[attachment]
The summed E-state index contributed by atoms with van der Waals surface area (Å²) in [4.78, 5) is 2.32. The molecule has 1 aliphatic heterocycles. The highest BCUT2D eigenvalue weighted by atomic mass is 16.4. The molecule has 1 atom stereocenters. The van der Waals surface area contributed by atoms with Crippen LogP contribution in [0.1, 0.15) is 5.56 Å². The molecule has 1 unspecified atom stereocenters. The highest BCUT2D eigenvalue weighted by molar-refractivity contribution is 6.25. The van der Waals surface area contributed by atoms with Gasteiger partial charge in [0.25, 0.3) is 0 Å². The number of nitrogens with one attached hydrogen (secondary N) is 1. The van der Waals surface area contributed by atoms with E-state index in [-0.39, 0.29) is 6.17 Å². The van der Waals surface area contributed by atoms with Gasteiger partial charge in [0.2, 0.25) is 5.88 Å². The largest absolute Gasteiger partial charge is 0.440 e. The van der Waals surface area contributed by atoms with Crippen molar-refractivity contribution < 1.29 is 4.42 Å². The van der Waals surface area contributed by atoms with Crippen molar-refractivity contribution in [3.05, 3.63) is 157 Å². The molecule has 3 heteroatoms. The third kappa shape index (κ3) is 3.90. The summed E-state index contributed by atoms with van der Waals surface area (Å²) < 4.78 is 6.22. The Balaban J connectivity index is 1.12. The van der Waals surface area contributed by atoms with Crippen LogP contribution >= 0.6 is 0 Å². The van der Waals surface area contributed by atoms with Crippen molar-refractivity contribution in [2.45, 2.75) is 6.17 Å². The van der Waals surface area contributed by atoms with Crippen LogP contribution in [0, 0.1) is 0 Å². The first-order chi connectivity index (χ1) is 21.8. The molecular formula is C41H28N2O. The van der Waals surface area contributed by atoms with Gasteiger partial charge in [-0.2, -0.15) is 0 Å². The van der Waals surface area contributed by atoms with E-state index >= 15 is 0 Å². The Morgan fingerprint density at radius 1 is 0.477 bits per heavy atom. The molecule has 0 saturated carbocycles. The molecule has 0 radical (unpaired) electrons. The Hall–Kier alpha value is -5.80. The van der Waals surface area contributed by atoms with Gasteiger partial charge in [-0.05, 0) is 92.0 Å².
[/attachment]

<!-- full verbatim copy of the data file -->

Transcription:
The summed E-state index contributed by atoms with van der Waals surface area (Å²) in [4.78, 5) is 2.32. The molecule has 1 aliphatic heterocycles. The highest BCUT2D eigenvalue weighted by atomic mass is 16.4. The molecule has 1 atom stereocenters. The van der Waals surface area contributed by atoms with Crippen LogP contribution in [0.1, 0.15) is 5.56 Å². The molecule has 1 unspecified atom stereocenters. The highest BCUT2D eigenvalue weighted by molar-refractivity contribution is 6.25. The van der Waals surface area contributed by atoms with Gasteiger partial charge in [0.25, 0.3) is 0 Å². The number of nitrogens with one attached hydrogen (secondary N) is 1. The van der Waals surface area contributed by atoms with E-state index in [-0.39, 0.29) is 6.17 Å². The van der Waals surface area contributed by atoms with Gasteiger partial charge in [0.2, 0.25) is 5.88 Å². The largest absolute Gasteiger partial charge is 0.440 e. The van der Waals surface area contributed by atoms with Crippen molar-refractivity contribution < 1.29 is 4.42 Å². The van der Waals surface area contributed by atoms with Crippen molar-refractivity contribution in [3.05, 3.63) is 157 Å². The molecule has 3 heteroatoms. The third kappa shape index (κ3) is 3.90. The summed E-state index contributed by atoms with van der Waals surface area (Å²) < 4.78 is 6.22. The Balaban J connectivity index is 1.12. The van der Waals surface area contributed by atoms with Crippen LogP contribution >= 0.6 is 0 Å². The van der Waals surface area contributed by atoms with Crippen molar-refractivity contribution in [2.45, 2.75) is 6.17 Å². The van der Waals surface area contributed by atoms with Crippen LogP contribution in [0, 0.1) is 0 Å². The first-order chi connectivity index (χ1) is 21.8. The molecular formula is C41H28N2O. The van der Waals surface area contributed by atoms with Gasteiger partial charge in [-0.2, -0.15) is 0 Å². The van der Waals surface area contributed by atoms with E-state index >= 15 is 0 Å². The Morgan fingerprint density at radius 1 is 0.477 bits per heavy atom. The molecule has 0 saturated carbocycles. The molecule has 0 radical (unpaired) electrons. The Hall–Kier alpha value is -5.80. The van der Waals surface area contributed by atoms with Gasteiger partial charge in [-0.05, 0) is 92.0 Å².